Racing: The show must go on throughout the weekend: Rob Steen on how the seventh day has become the focus of the sporting week

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The Independent Online
IN 1971, Harold Legerton, the General Secretary of the Lord's Day Observance Society, declared that 'only acts of necessity and mercy should be permitted' on a Sunday. If Legerton's successors have shown just as little mercy towards professional sport's increasing Sabbath intrusions, financial necessity has prevailed.

Although the Earls Court Rangers used to pack out the Empress Hall rink in the 1950s, cricket, that bastion of tradition, was the first major sport to follow the overseas trend, Essex launching a county experiment by staging their championship match against Somerset at Ilford on Sunday, 15 May 1966.

In an era of thin crowds and dwindling receipts, collections, seats and sales of score cards together raised a heady pounds 500 from a bumper gate of 6,000. When the Sunday League began trading in 1969, the laws against charging admission were overcome by day memberships and scorecards the price of Wisden.

Rugby League joined in with a pair of First Divison games the following December and gradually the walls came tumbling down. The first Sunday FA Cup tie occurred at the height of the so-called Winter of Discontent, the fuel crisis forcing Cambridge to entertain Oldham on 6 January 1974; two weeks later, Millwall and Fulham broke the League's duck.

Having yielded a little when play-offs were required in 1970 and 1975, golf succumbed at Muirfield in 1980, the first Open to schedule a fourth round on a Sunday. Rain caused a carry-over for the Wimbledon men's singles fianl between Ilie Nastase and Stan Smith in 1972, but it was not for another 10 years that the All England Club scheduled the final for a Sunday, Jimmy Connors beating John McEnroe.

There have been some notable conscientious objectors both in Britain and the Commonwealth. To these, never on Sunday was a credo rather than the first Greek earner to hit the New Musical Express top twenty. Eric Liddell declined to ride his chariot of fire when the 1924 Olympics 400 metres final was originally slated for the seventh day; Harry McNally refused to turn out for Shrewsbury Town; Brian Booth, a dedicated batsman who captained New South Wales in Australia in the early sixties, was never available for matches that incorporated Sunday play; that peerless All Black flanker, Michael Jones, was similarly observant during the 1991 World Cup.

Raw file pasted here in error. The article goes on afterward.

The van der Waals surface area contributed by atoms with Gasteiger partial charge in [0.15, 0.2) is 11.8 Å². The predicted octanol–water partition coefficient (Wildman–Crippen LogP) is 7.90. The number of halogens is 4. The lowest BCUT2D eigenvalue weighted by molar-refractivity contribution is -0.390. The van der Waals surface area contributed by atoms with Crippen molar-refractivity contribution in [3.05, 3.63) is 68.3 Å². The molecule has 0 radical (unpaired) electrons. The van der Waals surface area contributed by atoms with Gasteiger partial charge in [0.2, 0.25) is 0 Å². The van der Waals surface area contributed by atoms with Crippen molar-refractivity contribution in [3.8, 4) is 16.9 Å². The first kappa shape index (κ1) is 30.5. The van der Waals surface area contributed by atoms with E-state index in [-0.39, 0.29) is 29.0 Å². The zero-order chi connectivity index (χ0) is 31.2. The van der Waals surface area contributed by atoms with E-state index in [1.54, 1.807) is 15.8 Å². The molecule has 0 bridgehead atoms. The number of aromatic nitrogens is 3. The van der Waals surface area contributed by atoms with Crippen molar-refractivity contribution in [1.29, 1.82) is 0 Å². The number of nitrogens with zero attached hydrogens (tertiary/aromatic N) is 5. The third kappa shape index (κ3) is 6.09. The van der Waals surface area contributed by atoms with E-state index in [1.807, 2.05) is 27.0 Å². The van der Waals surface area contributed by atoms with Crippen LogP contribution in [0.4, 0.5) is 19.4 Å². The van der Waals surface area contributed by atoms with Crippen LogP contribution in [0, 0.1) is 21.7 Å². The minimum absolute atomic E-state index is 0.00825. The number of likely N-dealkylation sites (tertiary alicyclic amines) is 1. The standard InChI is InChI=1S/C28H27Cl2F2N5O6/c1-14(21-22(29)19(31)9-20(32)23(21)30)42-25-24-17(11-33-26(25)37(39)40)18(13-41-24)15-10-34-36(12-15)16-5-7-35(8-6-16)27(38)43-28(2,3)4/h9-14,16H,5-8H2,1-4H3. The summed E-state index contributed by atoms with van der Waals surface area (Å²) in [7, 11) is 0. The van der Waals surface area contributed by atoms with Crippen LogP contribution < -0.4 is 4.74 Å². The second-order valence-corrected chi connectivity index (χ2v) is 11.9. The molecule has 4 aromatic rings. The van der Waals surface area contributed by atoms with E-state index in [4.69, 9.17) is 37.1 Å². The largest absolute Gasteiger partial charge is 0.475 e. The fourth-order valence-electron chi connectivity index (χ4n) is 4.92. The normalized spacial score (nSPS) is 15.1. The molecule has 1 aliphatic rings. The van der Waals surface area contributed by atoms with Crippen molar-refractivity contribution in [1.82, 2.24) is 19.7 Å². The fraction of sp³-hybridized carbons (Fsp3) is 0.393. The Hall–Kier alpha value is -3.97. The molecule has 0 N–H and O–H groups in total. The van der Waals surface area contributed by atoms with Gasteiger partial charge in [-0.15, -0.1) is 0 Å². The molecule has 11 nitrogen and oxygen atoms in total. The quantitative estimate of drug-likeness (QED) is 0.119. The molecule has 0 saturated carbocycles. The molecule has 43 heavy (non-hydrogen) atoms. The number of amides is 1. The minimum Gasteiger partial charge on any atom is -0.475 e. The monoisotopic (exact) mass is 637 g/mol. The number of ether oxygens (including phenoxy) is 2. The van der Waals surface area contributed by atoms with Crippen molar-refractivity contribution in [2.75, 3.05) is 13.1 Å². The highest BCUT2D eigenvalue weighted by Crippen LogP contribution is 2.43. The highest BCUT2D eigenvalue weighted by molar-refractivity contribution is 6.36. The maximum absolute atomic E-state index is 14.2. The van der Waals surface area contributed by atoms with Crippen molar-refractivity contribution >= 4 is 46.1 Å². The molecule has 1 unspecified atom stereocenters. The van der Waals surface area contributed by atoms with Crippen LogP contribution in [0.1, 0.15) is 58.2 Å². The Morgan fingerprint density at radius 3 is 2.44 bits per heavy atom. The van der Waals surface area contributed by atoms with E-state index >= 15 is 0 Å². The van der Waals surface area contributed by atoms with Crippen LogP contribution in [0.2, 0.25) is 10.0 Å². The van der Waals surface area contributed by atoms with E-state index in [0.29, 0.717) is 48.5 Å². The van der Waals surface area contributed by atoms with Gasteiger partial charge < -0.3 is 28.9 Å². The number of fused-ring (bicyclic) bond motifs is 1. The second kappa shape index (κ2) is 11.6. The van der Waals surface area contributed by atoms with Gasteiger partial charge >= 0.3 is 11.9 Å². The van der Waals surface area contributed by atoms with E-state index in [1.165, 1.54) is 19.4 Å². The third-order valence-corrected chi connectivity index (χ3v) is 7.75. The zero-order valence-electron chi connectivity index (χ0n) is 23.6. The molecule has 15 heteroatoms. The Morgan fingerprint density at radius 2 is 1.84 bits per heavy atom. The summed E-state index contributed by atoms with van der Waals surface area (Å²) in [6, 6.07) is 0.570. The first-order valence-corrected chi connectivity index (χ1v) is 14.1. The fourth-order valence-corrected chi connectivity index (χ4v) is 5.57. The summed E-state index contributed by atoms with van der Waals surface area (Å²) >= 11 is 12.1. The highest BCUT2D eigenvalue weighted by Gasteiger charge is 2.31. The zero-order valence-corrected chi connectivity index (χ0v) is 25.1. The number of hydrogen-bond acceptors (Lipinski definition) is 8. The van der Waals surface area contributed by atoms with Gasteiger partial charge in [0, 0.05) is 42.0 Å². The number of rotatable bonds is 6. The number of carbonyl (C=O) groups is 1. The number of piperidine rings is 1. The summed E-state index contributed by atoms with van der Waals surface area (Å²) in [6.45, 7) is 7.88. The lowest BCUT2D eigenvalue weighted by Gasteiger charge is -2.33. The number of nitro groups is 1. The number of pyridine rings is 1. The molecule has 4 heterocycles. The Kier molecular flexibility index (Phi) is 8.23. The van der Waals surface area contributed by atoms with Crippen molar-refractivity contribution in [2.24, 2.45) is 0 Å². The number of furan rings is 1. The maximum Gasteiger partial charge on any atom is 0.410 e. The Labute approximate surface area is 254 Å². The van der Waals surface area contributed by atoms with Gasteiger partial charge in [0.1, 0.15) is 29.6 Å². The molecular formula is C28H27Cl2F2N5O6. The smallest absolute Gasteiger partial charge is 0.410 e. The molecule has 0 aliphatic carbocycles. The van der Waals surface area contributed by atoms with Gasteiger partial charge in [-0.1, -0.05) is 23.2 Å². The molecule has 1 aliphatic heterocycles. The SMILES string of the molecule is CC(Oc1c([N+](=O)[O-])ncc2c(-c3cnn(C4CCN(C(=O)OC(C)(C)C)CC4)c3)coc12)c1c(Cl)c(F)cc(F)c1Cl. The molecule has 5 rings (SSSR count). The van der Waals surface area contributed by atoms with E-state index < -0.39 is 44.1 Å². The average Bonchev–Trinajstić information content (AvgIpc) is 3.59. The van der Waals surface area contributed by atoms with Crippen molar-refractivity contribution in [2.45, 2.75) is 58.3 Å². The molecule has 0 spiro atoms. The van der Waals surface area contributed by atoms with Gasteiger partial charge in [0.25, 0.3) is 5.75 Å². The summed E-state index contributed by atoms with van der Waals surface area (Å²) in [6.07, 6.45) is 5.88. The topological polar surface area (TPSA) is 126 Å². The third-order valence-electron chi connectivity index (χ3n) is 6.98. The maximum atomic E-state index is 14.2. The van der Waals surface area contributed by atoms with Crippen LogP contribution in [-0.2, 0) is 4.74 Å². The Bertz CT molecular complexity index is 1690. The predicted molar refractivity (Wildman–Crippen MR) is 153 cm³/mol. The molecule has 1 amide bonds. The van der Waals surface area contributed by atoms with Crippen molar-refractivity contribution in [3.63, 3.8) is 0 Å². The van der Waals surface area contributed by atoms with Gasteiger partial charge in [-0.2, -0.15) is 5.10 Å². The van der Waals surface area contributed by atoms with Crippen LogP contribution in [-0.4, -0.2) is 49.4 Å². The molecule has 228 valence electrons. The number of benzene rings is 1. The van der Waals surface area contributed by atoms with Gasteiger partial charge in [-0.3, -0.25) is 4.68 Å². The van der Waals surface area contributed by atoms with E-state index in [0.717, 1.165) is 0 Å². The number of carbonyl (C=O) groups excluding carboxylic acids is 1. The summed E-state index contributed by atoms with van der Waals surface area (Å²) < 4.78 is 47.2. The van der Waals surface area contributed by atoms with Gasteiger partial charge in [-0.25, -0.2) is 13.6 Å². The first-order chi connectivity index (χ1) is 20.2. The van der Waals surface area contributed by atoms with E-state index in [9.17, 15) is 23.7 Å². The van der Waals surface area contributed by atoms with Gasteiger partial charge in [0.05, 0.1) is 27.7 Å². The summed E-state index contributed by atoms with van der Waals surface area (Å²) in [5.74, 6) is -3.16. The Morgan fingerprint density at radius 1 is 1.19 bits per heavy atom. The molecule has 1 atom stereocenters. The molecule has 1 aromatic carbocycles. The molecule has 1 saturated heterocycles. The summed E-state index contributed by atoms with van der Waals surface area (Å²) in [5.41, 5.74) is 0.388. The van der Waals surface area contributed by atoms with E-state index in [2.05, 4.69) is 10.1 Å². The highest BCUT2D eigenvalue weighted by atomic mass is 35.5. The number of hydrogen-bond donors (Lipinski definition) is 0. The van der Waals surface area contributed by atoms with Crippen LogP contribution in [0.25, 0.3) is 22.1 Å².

From the spectator's perspective, the blessings have been mixed to say the least. Granted, that Connors-McEnroe duel evolved into one of the most riveting ever witnessed at Wimbledon, Connors edging home after four hours, 16 minutes in the longest of all Wimbledon singles finals.

England's first Test match Sunday conversely, saw Australia glean a four-wicket victory at Trent Bridge in 1981, while the first Sunday in a Lord's Test, the following year, found England following on en route to suffering an even heftier defeat against Pakistan.

In 1967, the first Championship Sunday behind the Grace Gates earned infamy as Act II of one of the most excruciating sagas ever enacted in St John's Wood. Nearly 18 sunlit hours in the summer of love failed to produce anything more passionate than two incomplete innings as Middlesex and Hampshire enjoyed three days of rest in lieu of the customary one.

At Muirfield 12 years ago, where the Open golf was first played on a Sunday, the action was equally disappointing, the first five all finishing in 69 as Tom Watson maintained his four-shot overnight lead.